Individual responsibility for what? A conceptual framework for exploring the suitability of private financing in a publicly funded health-care system.
Research output: Contribution to journal › Article
Policymakers in publicly funded health-care systems are frequently required to make intricate decisions on which health-care services to include or exclude from the basic health-care package. Although it seems likely that the concept of individual responsibility is an essential feature of such decisions, it is rarely explicitly articulated or evaluated in health policy. This paper presents a tentative conceptual framework for exploring when health-care services contain characteristics that facilitate individual responsibility through private financing. Six attributes for exploring the suitability of private financing for specific health-care commodities are identified: (i) it should enable individuals to value the need and quality both before and after utilization; (ii) it should be targeted toward individuals with a reasonable level of individual autonomy; (iii) it should be associated with low levels of positive externalities; (iv) it should be associated with a demand sufficient to generate a private market; (v) it should be associated with payments affordable for most individuals; and finally, (vi) it should be associated with 'lifestyle enhancements' rather than 'medical necessities'. The tentative framework enables exploration of individual responsibility connected to health care as a heterogeneous group of commodities, and allows policymakers to make decisions on rationing by design rather than default.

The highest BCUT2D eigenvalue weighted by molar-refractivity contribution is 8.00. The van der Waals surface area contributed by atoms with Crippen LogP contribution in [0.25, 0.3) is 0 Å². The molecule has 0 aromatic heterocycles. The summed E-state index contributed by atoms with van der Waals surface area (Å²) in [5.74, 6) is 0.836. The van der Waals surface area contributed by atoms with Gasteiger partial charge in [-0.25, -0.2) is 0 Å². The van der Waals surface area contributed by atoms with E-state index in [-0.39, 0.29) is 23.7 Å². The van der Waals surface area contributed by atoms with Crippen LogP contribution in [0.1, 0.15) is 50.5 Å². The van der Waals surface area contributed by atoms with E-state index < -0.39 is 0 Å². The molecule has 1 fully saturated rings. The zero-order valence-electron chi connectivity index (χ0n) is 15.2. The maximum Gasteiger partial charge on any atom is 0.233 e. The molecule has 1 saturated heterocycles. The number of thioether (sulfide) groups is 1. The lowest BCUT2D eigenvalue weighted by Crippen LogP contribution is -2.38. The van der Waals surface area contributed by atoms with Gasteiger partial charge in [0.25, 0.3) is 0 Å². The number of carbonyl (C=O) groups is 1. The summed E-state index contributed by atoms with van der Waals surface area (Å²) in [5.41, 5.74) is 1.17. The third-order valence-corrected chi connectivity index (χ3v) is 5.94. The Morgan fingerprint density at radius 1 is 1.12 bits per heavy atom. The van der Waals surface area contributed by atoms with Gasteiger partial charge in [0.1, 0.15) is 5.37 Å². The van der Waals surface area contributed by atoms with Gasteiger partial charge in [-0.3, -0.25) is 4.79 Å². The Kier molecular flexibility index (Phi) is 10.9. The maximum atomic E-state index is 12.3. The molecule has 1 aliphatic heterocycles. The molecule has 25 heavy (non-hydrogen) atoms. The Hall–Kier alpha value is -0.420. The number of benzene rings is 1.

|Research areas and keywords||
Subject classification (UKÄ) – MANDATORY
|Journal||Health Economics, Policy and Law|
|Publication status||Published - 2010|